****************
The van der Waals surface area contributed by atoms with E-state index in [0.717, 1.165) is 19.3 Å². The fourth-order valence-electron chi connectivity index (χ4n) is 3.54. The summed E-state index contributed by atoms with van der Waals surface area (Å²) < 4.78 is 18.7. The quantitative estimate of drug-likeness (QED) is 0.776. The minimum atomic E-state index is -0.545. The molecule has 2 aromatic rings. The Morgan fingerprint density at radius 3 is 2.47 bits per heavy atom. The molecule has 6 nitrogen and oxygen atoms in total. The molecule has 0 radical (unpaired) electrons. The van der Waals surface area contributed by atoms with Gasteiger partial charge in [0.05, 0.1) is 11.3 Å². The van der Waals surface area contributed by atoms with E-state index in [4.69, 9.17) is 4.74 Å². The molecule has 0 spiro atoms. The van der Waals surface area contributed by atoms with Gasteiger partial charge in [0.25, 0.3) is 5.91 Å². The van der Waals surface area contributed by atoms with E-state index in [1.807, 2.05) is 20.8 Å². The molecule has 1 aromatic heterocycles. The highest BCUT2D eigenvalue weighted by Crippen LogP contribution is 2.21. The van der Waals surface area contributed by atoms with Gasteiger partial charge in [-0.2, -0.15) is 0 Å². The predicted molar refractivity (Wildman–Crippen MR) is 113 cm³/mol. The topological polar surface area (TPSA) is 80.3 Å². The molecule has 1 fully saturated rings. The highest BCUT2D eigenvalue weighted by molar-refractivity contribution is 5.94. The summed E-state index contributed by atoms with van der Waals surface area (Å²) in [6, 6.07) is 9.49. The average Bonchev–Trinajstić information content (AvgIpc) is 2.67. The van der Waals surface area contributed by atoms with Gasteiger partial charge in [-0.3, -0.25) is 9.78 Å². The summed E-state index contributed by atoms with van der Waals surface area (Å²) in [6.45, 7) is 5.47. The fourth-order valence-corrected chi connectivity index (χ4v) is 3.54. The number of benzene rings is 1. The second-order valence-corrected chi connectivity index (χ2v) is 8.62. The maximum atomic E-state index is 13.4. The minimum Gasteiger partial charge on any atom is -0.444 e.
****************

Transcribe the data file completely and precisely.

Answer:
The van der Waals surface area contributed by atoms with E-state index in [0.717, 1.165) is 19.3 Å². The fourth-order valence-electron chi connectivity index (χ4n) is 3.54. The summed E-state index contributed by atoms with van der Waals surface area (Å²) < 4.78 is 18.7. The quantitative estimate of drug-likeness (QED) is 0.776. The minimum atomic E-state index is -0.545. The molecule has 2 aromatic rings. The Morgan fingerprint density at radius 3 is 2.47 bits per heavy atom. The molecule has 6 nitrogen and oxygen atoms in total. The molecule has 0 radical (unpaired) electrons. The van der Waals surface area contributed by atoms with Gasteiger partial charge in [0.05, 0.1) is 11.3 Å². The van der Waals surface area contributed by atoms with E-state index in [4.69, 9.17) is 4.74 Å². The molecule has 0 spiro atoms. The van der Waals surface area contributed by atoms with Gasteiger partial charge in [0.25, 0.3) is 5.91 Å². The van der Waals surface area contributed by atoms with E-state index in [1.807, 2.05) is 20.8 Å². The molecule has 1 aromatic heterocycles. The highest BCUT2D eigenvalue weighted by Crippen LogP contribution is 2.21. The van der Waals surface area contributed by atoms with Gasteiger partial charge in [-0.2, -0.15) is 0 Å². The predicted molar refractivity (Wildman–Crippen MR) is 113 cm³/mol. The topological polar surface area (TPSA) is 80.3 Å². The molecule has 1 fully saturated rings. The highest BCUT2D eigenvalue weighted by molar-refractivity contribution is 5.94. The summed E-state index contributed by atoms with van der Waals surface area (Å²) in [6, 6.07) is 9.49. The average Bonchev–Trinajstić information content (AvgIpc) is 2.67. The van der Waals surface area contributed by atoms with Gasteiger partial charge in [-0.3, -0.25) is 9.78 Å². The summed E-state index contributed by atoms with van der Waals surface area (Å²) in [6.45, 7) is 5.47. The fourth-order valence-corrected chi connectivity index (χ4v) is 3.54. The number of benzene rings is 1. The second-order valence-corrected chi connectivity index (χ2v) is 8.62. The maximum atomic E-state index is 13.4. The minimum Gasteiger partial charge on any atom is -0.444 e.